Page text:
TREATMENT INFORMATION FOR PATIENTS WHOSE DISEASE HAS THE FOLLOWING CLASSIFICATIONS:

  • T1, N1, M0
  • T2, N1, M0
  • T3, N1, M0
  • T3a, N1, M0
  • T3b, N1, M0
  • T3c, N1, M0

This stage of renal cell cancer is curable with surgery in a small minority of cases. A radical nephrectomy and lymph node dissection is necessary. The value of preoperative and postoperative EBRT has not been demonstrated, but EBRT may be used for palliation in patients who are not candidates for surgery. Arterial embolization of the tumor with gelfoam or other materials may be employed preoperatively to reduce blood loss at nephrectomy or for palliation in patients with inoperable disease.

STANDARD TREATMENT OPTIONS:

1. Radical nephrectomy with renal vein and, as necessary, vena caval resection (for T3b tumors).[3] Radical nephrectomy with lymph node dissection.
2. Preoperative embolization and radical nephrectomy.[6,7]
3. EBRT for palliation.[6]
4. Tumor embolization for palliation.[7]
5. Palliative nephrectomy.
6. Preoperative or postoperative EBRT and radical nephrectomy.[6]
7. Clinical trials involving adjuvant interferon-alpha.

Current Clinical Trials

Check for U.S. clinical trials from NCI's PDQ Cancer Clinical Trials Registry that are now accepting patients with stage III renal cell cancer. The list of clinical trials can be further narrowed by location, drug, intervention, and other criteria.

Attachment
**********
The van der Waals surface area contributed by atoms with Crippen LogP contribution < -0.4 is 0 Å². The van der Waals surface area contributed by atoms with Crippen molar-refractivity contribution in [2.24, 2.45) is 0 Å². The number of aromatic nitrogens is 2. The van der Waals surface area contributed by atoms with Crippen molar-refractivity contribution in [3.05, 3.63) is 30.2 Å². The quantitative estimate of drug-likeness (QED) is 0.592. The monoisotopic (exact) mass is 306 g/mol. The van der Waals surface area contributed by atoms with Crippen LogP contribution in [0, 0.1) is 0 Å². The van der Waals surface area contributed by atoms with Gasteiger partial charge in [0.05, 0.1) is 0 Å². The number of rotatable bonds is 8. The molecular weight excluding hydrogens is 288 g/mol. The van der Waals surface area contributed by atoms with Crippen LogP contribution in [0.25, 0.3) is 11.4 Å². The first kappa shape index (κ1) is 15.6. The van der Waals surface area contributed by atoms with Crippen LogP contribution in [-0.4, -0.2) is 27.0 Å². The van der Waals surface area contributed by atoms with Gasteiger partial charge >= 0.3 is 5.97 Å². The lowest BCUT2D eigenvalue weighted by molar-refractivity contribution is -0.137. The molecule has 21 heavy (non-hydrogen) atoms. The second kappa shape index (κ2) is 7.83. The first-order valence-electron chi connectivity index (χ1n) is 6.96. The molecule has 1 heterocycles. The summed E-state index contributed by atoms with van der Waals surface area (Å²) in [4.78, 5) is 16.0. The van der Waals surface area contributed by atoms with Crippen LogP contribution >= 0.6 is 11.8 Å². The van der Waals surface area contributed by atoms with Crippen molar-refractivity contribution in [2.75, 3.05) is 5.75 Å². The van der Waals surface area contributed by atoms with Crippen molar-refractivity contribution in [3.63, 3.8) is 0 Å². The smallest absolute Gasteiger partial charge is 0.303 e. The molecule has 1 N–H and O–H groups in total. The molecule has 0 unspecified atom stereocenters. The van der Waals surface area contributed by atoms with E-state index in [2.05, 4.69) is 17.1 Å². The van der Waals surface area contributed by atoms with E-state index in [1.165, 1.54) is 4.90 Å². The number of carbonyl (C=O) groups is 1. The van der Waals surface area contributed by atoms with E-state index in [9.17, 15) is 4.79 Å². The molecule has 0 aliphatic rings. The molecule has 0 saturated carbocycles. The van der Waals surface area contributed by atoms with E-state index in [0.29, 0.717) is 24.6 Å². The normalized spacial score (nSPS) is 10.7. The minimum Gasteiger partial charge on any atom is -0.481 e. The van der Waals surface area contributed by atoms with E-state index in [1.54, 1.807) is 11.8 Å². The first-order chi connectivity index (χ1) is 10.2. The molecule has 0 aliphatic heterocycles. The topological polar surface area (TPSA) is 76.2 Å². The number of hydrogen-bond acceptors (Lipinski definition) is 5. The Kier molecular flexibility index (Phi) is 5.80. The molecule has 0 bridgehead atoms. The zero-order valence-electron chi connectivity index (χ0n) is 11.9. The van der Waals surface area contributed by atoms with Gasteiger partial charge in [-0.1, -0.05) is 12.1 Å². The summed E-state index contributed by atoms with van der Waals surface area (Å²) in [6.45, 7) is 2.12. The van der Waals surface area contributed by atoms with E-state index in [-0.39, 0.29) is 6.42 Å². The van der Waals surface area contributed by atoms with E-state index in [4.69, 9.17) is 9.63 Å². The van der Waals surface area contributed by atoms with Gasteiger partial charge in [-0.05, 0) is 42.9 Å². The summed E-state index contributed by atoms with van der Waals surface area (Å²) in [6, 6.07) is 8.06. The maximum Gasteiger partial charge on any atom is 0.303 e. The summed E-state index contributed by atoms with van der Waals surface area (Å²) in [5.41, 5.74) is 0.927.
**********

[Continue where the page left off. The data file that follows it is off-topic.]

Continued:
General information about clinical trials is also available from the NCI Web site.

References:

1. Phillips E, Messing EM: Role of lymphadenectomy in the treatment of renal cell carcinoma. Urology 41 (1): 9-15, 1993.
2. Novick AC, Streem S, Montie JE, et al.: Conservative surgery for renal cell carcinoma: a single-center experience with 100 patients. J Urol 141 (4): 835-9, 1989.
3. Hatcher PA, Anderson EE, Paulson DF, et al.: Surgical management and prognosis of renal cell carcinoma invading the vena cava. J Urol 145 (1): 20-3; discussion 23-4, 1991.
4. deKernion JB: Management of renal adenocarcinoma. In: deKernion JB, Paulson DF, eds.: Genitourinary Cancer Management. Philadelphia, Pa: Lea and Febiger, 1987, pp 187-217.
5. Angermeier KW, Novick AC, Streem SB, et al.: Nephron-sparing surgery for renal cell carcinoma with venous involvement. J Urol 144 (6): 1352-5, 1990.